SANAA, 15 May (Saba) -Military options have failed miserably and devastated the whole nation – there can only be political solutions.
This requires consultations with all the various local factions and external actors – ultimately, all the parties will need to agree on a framework for drawing up a clear and precise roadmap to peace. Multiple factions are entangled in Yemen’s war: pro-government forces led by the president, Abd Rabbu Mansour Hadi, are backed by a Saudi-led regional coalition and their mercenaries.
The infighting and the Saudi-led military intervention has resulted in thousands of civilian deaths, with estimates varying from 10,000 at very least, to 60,000. It has got so bad that children are dying from malnutrition and disease – according to UN, a child dies every 10 minutes because of lack of basic medical attention.
The Saudi-led coalition, which controls Yemen’s airspace, has enforced an almost complete media blackout by preventing reporters and human-rights researchers from taking U.N. relief flights into Houthi-controlled areas for much of the last three years.
Hisham Al-Omeisy is a political and information analyst from Yemen
The root causes lie in the failure of the Yemeni government to address and resolve mounting challenges arising from political marginalization, economic disenfranchisement, state mismanagement and the effects of an extractive, corrupt state with weak institutions.
These accumulative and systematic failures since the 1960s – compounded by cycles of violence, political upheaval and lack of institutional capacities – finally erupted in the war we see today, ceasefires and political agreements between only the two main factions have failed to take hold for a lack of comprehensiveness and wider buy-in from all those involved in the war.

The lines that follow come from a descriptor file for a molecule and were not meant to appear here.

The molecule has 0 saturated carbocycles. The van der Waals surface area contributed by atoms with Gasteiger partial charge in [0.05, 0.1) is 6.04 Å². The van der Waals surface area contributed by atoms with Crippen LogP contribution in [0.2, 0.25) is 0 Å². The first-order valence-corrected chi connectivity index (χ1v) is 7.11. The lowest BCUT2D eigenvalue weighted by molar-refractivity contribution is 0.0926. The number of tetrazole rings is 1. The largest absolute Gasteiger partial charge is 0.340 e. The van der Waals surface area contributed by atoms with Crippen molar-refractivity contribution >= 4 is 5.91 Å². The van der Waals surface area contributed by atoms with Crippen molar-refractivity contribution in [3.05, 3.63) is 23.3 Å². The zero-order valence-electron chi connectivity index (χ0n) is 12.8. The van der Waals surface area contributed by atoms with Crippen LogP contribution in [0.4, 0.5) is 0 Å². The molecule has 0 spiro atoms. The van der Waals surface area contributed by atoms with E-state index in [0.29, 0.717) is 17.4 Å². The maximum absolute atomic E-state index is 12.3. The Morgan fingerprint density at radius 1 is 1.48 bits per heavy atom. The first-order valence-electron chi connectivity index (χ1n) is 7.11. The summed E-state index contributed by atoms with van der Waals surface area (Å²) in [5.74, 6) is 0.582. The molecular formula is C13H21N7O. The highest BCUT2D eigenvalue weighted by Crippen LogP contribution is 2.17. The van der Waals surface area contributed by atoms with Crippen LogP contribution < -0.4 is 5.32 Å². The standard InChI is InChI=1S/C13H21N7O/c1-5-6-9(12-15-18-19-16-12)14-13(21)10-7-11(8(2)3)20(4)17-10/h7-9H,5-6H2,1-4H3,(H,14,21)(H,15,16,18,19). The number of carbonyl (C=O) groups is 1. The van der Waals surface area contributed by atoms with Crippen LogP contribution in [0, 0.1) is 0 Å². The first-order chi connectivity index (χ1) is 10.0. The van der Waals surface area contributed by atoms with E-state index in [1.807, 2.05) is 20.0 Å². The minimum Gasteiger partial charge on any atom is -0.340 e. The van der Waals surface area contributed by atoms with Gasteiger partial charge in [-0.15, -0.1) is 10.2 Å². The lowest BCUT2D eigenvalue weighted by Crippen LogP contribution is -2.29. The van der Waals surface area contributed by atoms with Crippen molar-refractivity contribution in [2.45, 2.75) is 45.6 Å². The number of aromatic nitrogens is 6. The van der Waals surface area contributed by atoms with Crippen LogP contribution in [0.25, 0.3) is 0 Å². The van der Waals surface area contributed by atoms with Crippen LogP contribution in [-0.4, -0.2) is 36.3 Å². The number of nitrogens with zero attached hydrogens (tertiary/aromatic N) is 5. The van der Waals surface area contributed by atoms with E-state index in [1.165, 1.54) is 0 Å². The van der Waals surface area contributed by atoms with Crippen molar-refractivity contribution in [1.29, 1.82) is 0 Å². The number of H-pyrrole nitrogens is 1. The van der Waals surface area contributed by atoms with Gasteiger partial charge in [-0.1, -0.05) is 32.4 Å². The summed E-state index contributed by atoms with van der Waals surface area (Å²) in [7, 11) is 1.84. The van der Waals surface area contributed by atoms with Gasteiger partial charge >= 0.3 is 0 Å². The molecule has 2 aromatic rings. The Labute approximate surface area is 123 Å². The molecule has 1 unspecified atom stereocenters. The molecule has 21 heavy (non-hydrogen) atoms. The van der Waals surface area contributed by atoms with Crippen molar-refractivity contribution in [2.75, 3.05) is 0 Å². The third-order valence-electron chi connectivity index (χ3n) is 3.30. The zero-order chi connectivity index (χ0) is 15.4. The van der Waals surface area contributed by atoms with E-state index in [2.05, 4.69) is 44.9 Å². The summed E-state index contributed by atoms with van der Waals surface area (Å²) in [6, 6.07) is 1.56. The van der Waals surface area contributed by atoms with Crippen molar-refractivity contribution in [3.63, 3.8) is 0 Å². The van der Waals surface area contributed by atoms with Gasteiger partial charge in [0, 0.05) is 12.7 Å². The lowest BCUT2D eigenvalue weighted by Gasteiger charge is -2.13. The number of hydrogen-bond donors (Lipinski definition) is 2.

The UN-led peace process has so far produced little in terms of a tangible roadmap to a resolution or significant results, there have been theories and arguments criticizing the process, but it seems the problems crippling progress revolve around a failure to fully understand the complex nature of the conflict – and choosing overly simplistic approaches.
The UN approach so far has been all too cosmetic, without taking into consideration the role of external actors in the conflict, such as Saudi Arabiaand America.
Initiatives to stop the war that are not holistic and don’t address the root causes are not only short-term but are also becoming part of the problem, with valuable time and resources wasted on futile endeavors that only serve to prolong the conflict.
An understanding of the Yemen problem is not only pertinent but of paramount importance to the design and proposition of solid solutions, the peace process is desperately in need of recalibration.
Written by Mona Zaid